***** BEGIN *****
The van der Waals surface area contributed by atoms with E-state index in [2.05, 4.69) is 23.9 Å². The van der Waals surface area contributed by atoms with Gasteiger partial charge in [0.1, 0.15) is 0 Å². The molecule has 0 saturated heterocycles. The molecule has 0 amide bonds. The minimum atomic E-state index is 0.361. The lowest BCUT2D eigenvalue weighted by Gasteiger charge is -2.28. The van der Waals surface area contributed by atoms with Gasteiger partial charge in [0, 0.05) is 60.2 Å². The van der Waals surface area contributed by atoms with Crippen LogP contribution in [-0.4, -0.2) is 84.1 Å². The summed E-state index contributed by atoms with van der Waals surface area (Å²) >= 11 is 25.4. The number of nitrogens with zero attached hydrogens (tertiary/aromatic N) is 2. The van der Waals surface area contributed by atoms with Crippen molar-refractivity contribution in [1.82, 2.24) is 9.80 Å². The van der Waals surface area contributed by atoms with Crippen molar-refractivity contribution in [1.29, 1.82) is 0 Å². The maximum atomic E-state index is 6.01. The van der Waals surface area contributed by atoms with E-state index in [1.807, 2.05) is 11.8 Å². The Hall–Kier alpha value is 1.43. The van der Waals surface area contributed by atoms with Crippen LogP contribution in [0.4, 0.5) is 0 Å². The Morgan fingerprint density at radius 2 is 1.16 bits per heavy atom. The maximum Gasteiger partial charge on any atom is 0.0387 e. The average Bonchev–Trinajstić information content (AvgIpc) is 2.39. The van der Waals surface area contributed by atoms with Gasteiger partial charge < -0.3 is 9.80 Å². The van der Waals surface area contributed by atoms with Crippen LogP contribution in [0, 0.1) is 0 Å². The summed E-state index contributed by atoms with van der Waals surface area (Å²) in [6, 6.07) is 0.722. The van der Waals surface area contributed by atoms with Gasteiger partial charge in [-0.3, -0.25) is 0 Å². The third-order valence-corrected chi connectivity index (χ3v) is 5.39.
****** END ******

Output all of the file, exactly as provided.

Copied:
The van der Waals surface area contributed by atoms with E-state index in [2.05, 4.69) is 23.9 Å². The van der Waals surface area contributed by atoms with Gasteiger partial charge in [0.1, 0.15) is 0 Å². The molecule has 0 saturated heterocycles. The molecule has 0 amide bonds. The minimum atomic E-state index is 0.361. The lowest BCUT2D eigenvalue weighted by Gasteiger charge is -2.28. The van der Waals surface area contributed by atoms with Gasteiger partial charge in [0, 0.05) is 60.2 Å². The van der Waals surface area contributed by atoms with Crippen LogP contribution in [-0.4, -0.2) is 84.1 Å². The summed E-state index contributed by atoms with van der Waals surface area (Å²) >= 11 is 25.4. The number of nitrogens with zero attached hydrogens (tertiary/aromatic N) is 2. The van der Waals surface area contributed by atoms with Crippen molar-refractivity contribution in [1.82, 2.24) is 9.80 Å². The van der Waals surface area contributed by atoms with Crippen molar-refractivity contribution in [1.29, 1.82) is 0 Å². The maximum atomic E-state index is 6.01. The van der Waals surface area contributed by atoms with E-state index in [1.807, 2.05) is 11.8 Å². The Hall–Kier alpha value is 1.43. The van der Waals surface area contributed by atoms with Crippen LogP contribution in [0.4, 0.5) is 0 Å². The Morgan fingerprint density at radius 2 is 1.16 bits per heavy atom. The maximum Gasteiger partial charge on any atom is 0.0387 e. The average Bonchev–Trinajstić information content (AvgIpc) is 2.39. The van der Waals surface area contributed by atoms with Gasteiger partial charge < -0.3 is 9.80 Å². The van der Waals surface area contributed by atoms with Crippen LogP contribution in [0, 0.1) is 0 Å². The summed E-state index contributed by atoms with van der Waals surface area (Å²) in [6, 6.07) is 0.722. The van der Waals surface area contributed by atoms with Gasteiger partial charge in [-0.3, -0.25) is 0 Å². The third-order valence-corrected chi connectivity index (χ3v) is 5.39.